The following are the top stories in the Maltese and overseas press:
The Times quotes the Prime Minister saying there is no government crisis in the wake of the Franco Debono case. It also reports that officials found an illegal abattoir near Swieqi yesterday.
The Malta Independent says that according to sources, Franco Debono had wanted to make the PN ‘listen' to alternative opinions. It also reports that hopes for success at the Climate Change Conference are in limbo.
In-Nazzjon says there are intensive, crucial negotiations in the climate change summit. It also reports on the Noel Arrigo appeal. In another story, it says that the EU Budget allocation for immigration has been raised following an amendment moved by Simon Busuttil.
l-orizzont says Security Service equipment was used to locate Franco Debono (through his mobile phone) on Monday ahead of the parliamentary vote. It also says nothing has been done to reduce inefficiency at Enemalta.
The international press:
With just one day to go to reach a global climate change deal, Le Monde leads with French President Nicolas Sarkozy's warning fellow world leaders that the UN climate talks were heading for disaster unless they moved into "top gear".
In the UK, The Independent says that China is under pressure to abandon demands that could derail a Copenhagen deal. The Guardian leads on claims from a leaked UN paper that says the emission cuts offered so far at the climate change summit will still lead to catastrophic warming.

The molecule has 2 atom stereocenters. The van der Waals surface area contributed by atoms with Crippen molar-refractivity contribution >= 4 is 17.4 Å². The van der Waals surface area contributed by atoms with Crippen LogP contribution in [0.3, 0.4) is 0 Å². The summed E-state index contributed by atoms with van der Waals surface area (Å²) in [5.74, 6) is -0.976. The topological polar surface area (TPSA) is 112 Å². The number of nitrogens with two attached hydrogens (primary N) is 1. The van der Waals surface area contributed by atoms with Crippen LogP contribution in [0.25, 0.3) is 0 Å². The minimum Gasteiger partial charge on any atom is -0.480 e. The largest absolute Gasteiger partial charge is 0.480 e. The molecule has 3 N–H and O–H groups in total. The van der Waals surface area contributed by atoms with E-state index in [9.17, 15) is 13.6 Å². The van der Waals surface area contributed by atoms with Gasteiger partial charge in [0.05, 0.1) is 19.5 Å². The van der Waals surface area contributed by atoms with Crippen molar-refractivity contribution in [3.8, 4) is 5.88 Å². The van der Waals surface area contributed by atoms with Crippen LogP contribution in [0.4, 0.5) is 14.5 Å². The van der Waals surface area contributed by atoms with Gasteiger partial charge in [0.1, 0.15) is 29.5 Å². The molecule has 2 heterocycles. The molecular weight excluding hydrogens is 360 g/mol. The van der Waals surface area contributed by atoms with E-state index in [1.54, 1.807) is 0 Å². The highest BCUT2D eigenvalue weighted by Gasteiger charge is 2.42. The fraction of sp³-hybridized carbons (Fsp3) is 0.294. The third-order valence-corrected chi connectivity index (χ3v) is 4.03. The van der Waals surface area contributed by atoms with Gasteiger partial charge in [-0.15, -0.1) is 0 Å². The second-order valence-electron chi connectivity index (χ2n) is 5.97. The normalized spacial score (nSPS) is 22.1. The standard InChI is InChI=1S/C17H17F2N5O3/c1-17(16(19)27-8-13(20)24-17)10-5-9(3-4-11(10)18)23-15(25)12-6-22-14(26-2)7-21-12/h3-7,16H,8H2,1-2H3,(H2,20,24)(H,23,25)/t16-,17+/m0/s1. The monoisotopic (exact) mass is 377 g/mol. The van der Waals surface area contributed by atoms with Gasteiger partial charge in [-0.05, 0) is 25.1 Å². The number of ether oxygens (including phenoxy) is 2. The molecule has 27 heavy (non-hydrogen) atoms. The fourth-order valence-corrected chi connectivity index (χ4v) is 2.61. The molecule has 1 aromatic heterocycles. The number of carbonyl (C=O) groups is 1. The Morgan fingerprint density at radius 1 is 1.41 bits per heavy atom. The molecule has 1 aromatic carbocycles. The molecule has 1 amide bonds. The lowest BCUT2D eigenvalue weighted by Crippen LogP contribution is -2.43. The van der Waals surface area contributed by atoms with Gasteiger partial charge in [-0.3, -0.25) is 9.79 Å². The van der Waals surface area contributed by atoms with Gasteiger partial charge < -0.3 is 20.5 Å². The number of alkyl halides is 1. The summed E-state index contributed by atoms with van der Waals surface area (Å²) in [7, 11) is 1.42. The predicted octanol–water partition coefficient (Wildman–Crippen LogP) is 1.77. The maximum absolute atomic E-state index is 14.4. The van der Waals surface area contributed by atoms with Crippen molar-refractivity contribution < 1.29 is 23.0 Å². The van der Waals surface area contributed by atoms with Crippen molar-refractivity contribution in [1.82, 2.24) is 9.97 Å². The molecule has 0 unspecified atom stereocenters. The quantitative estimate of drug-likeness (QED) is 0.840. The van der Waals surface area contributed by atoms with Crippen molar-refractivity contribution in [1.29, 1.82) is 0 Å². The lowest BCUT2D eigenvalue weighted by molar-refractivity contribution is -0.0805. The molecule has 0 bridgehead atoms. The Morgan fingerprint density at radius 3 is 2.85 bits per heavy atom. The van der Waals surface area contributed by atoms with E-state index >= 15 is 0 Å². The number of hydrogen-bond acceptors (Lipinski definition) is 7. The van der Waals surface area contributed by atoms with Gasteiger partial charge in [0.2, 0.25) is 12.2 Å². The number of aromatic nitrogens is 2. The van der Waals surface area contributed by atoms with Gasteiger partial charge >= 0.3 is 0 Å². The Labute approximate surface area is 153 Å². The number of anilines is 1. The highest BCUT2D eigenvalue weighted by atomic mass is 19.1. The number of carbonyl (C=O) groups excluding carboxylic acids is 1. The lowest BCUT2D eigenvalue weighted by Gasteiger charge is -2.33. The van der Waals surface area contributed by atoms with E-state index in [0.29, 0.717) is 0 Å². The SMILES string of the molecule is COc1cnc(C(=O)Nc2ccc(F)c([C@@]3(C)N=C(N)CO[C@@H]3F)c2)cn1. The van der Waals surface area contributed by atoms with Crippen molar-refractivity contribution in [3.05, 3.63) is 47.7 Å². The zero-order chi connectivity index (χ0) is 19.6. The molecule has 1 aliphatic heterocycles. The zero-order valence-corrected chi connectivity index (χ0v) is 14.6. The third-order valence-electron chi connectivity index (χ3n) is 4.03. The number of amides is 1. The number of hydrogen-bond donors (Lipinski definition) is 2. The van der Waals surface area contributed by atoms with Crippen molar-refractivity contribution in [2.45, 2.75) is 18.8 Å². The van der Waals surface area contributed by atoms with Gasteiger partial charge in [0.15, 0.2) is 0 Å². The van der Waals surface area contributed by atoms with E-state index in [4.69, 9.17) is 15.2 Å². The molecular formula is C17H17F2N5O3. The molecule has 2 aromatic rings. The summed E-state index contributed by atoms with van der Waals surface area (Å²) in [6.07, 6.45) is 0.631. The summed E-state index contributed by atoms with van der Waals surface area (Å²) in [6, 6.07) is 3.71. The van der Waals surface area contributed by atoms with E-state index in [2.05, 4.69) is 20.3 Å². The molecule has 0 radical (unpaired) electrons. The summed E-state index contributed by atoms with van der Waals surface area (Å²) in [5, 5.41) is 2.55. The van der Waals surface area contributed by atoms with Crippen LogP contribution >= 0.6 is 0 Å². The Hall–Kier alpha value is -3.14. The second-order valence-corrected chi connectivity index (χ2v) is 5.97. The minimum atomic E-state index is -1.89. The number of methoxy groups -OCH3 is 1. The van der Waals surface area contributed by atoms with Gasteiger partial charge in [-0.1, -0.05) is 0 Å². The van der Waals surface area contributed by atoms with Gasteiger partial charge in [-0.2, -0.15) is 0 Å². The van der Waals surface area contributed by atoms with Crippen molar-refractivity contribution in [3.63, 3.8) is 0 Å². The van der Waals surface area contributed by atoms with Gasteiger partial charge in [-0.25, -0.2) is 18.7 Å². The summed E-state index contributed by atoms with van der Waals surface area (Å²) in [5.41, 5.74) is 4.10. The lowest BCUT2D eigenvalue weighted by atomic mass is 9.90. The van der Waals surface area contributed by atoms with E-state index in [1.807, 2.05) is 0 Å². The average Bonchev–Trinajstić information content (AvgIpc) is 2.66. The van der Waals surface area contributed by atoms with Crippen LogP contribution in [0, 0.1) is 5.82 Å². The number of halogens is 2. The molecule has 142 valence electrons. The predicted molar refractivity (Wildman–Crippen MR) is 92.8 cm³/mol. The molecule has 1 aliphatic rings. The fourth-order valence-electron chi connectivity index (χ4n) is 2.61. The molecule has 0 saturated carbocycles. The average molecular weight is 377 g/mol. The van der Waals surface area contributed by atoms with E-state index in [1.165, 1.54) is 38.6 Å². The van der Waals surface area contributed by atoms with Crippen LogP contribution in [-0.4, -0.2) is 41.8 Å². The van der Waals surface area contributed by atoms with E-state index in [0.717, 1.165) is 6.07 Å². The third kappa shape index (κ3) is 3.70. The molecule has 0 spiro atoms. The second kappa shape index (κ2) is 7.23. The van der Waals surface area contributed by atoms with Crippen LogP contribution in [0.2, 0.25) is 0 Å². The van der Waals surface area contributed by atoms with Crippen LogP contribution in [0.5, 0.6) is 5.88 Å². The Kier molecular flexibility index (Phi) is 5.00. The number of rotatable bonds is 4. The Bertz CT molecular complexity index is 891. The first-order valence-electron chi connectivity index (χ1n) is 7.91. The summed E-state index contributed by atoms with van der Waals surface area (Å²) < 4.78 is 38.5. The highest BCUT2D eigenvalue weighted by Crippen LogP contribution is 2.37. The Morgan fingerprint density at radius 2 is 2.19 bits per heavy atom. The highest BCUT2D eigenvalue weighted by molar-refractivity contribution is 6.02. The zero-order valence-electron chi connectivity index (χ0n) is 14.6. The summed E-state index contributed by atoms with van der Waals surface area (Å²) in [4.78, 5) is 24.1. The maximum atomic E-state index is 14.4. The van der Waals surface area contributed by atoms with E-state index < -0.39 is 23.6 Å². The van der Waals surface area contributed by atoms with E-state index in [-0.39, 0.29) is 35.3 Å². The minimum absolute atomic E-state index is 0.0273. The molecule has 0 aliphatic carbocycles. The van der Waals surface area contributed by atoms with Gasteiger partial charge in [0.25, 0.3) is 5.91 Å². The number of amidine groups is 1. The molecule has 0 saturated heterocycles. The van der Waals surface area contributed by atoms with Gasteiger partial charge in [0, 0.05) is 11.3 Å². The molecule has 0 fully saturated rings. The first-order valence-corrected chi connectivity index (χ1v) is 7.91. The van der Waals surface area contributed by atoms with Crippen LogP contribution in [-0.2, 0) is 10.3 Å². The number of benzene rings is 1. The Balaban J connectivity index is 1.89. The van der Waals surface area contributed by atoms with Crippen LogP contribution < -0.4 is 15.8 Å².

Copenhagen News reports that posing as world leaders, Greenpeace activists gatecrashed a royal banquet for the UN climate summit in Copenhagen. A man and woman pulled up in a chauffeured limousine at the Danish parliament where Queen Margrethe II was to host a summit banquet and unfurled yellow banners reading "Politicians Talk, Leaders Act" before they were hustled away by security guards.
The Washington Post quotes US National Security Council spokesman Michael Hammer saying the United States still aimed to sign a new accord this year with Russia on reducing the nuclear arsenals of the two superpowers.
El Pais leads with the approval by184 deputies in Spain's 350-seat lower chamber of a bill to further liberlise abortion laws.
The Financial Times reports a planned 12-day strike over Christmas by British Airways cabin crew has been blocked by the High Court in London.
The New York Times reports a record 68 journalists were killed around the world in 2009, including 31 in a massacre in the Philippines.
El Tiempo says one of Mexico's most wanted drug traffickers, Arturo Beltran Leyva, was killed in a shootout with state security forces in a navy operation.
The Daily Telegraph says a man has been jailed for the so-called "honour killing" of his 15-year-old daughter more than 10 years after her murder.
The New York Post reports three family members - a father, his son and his grandson - were found shot dead and another, possibly the gunman, seriously wounded in an apartment block in Manhattan. The sole survivor, a 49-year-old female member of the family, is said to be in a critical condition in hospital after suffering a head wound. Police are still investigating.
Meanwhile, the Orange County Register reports that investigators believe a grandmother shot her daughter and two granddaughters, aged four and two, in a murder-suicide that has rocked San Clemente, California. The girls' mother had been involved in a custody dispute with her ex-husband.